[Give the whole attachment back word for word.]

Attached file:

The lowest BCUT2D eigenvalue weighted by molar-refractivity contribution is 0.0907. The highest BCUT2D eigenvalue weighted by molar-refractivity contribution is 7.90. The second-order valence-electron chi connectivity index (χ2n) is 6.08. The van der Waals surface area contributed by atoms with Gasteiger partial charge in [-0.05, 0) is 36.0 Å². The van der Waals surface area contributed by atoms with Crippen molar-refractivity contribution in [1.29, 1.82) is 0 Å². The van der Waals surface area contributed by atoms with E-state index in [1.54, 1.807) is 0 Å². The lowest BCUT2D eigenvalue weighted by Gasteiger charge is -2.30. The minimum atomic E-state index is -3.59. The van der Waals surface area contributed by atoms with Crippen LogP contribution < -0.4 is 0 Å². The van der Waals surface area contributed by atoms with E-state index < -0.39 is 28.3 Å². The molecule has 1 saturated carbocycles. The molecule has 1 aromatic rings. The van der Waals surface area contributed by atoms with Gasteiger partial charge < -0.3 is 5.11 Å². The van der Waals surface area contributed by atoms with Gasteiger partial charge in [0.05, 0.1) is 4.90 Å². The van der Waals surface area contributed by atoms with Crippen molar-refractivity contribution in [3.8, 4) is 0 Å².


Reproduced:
The lowest BCUT2D eigenvalue weighted by molar-refractivity contribution is 0.0907. The highest BCUT2D eigenvalue weighted by molar-refractivity contribution is 7.90. The second-order valence-electron chi connectivity index (χ2n) is 6.08. The van der Waals surface area contributed by atoms with Gasteiger partial charge in [-0.05, 0) is 36.0 Å². The van der Waals surface area contributed by atoms with Crippen molar-refractivity contribution in [1.29, 1.82) is 0 Å². The van der Waals surface area contributed by atoms with E-state index in [1.54, 1.807) is 0 Å². The lowest BCUT2D eigenvalue weighted by Gasteiger charge is -2.30. The minimum atomic E-state index is -3.59. The van der Waals surface area contributed by atoms with Crippen LogP contribution < -0.4 is 0 Å². The van der Waals surface area contributed by atoms with E-state index < -0.39 is 28.3 Å². The molecule has 1 saturated carbocycles. The molecule has 1 aromatic rings. The van der Waals surface area contributed by atoms with Gasteiger partial charge < -0.3 is 5.11 Å². The van der Waals surface area contributed by atoms with Gasteiger partial charge in [0.05, 0.1) is 4.90 Å². The van der Waals surface area contributed by atoms with Crippen molar-refractivity contribution in [3.8, 4) is 0 Å².